Gilchrist County ambassador program finds footing

From Future Farmers of America to Gaming Club and Hi-Q Academic Teams, Gilchrist County schools provide a variety of club opportunities, and a new club looks to reach out to the community and fellow students.

The Ambassador Club started three years ago, but the program changed this school year by adding faculty sponsors. The previous two years, guidance counselors served to facilitate the club.

Terri Crawford, director of mental health services for the district, said the switch has added stability to the program.

The cost for the sponsors comes from funds allotted to the mental health department and Crawford sees the program directly impacts student’s mental health and hopes the program continues in that direction.

“Everyone wants to feel part of something,” Crawford said in an interview. “They want to know that they’re cared about, and staff do a good job with that. But when you can also get students to reduce bullying, it increases the capacity to feel important, to feel you’re a part of something that’s going on.”

Nathan Cook, a seventh grader, serves as president of the club at Bell Middle School. He joined this year and said many students are still figuring out exactly what the new club does.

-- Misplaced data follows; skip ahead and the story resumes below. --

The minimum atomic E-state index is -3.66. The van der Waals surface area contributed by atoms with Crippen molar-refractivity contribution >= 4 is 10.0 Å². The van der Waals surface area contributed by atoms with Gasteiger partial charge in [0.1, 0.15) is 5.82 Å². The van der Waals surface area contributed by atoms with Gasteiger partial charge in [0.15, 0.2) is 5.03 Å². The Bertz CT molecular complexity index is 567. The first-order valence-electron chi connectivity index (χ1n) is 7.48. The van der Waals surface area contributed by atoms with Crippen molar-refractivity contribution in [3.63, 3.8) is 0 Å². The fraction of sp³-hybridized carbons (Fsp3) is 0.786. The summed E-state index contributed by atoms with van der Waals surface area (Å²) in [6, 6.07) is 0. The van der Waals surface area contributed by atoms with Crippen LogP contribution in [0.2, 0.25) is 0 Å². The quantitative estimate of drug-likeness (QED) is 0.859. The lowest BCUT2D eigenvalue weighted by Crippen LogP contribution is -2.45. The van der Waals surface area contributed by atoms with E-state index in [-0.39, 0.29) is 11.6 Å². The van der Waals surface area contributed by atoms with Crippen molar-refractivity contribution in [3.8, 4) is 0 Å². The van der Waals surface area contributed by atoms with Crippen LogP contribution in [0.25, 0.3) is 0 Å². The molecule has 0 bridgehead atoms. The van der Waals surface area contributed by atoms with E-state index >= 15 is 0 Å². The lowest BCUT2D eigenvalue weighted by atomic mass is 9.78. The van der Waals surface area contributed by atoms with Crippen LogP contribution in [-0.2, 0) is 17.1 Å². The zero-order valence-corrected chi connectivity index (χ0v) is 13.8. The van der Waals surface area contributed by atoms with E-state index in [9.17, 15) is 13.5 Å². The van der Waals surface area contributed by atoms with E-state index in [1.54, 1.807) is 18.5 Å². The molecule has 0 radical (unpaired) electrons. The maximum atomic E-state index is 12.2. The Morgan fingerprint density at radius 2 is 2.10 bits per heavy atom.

Cook and the other members hope to promote themselves next year by creating a reporter position to write about the club’s events and create social media pages.

“We were new this year, but we’ve got to make it more active next year,” Cook said.

Students can join through an application process or by staff recommendation.

This year, the club tried to hold one event per month. The Bell Elementary School ambassadors helped prepare 44 Thanksgiving baskets, Bell Middle hosted a Friday Night Done Right with the sheriff’s department, and Bell Middle also joined in the Homecoming Parade.

Each Gilchrist County high, middle and elementary school—starting in third grade—has an Ambassadors Program.

The program looks to expand leadership training and also promote the state’s curriculum on character traits—like integrity, responsibility, helpfulness and compassion—within the school. Crawford hopes the program becomes an outreach to new students as well, pairing new students with ambassadors to guide them.

She said the club has ebbed and flowed since starting, but all of the 2021-22 sponsors will return next year, allowing relationships with students to grow.

“We lost some students to some other programs and clubs, but we will be doing additional recruiting,” Crawford said.

Crawford said the faculty have learned from the first year with sponsors and will look to use their experience to grow the program to build stronger schools.

 

 

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